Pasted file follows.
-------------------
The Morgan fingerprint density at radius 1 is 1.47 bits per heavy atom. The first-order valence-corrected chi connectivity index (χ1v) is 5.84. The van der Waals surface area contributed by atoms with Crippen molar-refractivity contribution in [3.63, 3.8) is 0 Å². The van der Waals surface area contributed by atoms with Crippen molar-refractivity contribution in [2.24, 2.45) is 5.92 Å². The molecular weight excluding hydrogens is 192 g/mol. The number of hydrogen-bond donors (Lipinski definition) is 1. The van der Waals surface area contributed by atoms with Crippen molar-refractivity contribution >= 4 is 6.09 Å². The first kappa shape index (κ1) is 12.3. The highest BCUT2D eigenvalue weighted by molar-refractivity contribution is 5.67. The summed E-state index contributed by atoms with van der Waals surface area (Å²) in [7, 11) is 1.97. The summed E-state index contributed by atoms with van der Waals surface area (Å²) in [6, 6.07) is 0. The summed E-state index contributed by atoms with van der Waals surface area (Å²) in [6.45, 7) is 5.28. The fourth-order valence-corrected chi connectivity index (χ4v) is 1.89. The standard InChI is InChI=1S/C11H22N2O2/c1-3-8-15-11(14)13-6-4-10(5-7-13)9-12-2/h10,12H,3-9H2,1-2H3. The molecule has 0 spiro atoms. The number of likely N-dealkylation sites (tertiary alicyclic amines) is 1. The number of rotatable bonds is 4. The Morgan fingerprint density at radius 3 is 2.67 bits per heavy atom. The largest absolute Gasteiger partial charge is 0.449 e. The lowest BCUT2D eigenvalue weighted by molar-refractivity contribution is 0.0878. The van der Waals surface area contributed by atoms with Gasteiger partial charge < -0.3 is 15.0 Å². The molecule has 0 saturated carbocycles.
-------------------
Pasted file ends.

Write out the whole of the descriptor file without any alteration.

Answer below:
The Morgan fingerprint density at radius 1 is 1.47 bits per heavy atom. The first-order valence-corrected chi connectivity index (χ1v) is 5.84. The van der Waals surface area contributed by atoms with Crippen molar-refractivity contribution in [3.63, 3.8) is 0 Å². The van der Waals surface area contributed by atoms with Crippen molar-refractivity contribution in [2.24, 2.45) is 5.92 Å². The molecular weight excluding hydrogens is 192 g/mol. The number of hydrogen-bond donors (Lipinski definition) is 1. The van der Waals surface area contributed by atoms with Crippen molar-refractivity contribution >= 4 is 6.09 Å². The first kappa shape index (κ1) is 12.3. The highest BCUT2D eigenvalue weighted by molar-refractivity contribution is 5.67. The summed E-state index contributed by atoms with van der Waals surface area (Å²) in [7, 11) is 1.97. The summed E-state index contributed by atoms with van der Waals surface area (Å²) in [6, 6.07) is 0. The summed E-state index contributed by atoms with van der Waals surface area (Å²) in [6.45, 7) is 5.28. The fourth-order valence-corrected chi connectivity index (χ4v) is 1.89. The standard InChI is InChI=1S/C11H22N2O2/c1-3-8-15-11(14)13-6-4-10(5-7-13)9-12-2/h10,12H,3-9H2,1-2H3. The molecule has 0 spiro atoms. The number of likely N-dealkylation sites (tertiary alicyclic amines) is 1. The number of rotatable bonds is 4. The Morgan fingerprint density at radius 3 is 2.67 bits per heavy atom. The largest absolute Gasteiger partial charge is 0.449 e. The lowest BCUT2D eigenvalue weighted by molar-refractivity contribution is 0.0878. The van der Waals surface area contributed by atoms with Gasteiger partial charge < -0.3 is 15.0 Å². The molecule has 0 saturated carbocycles.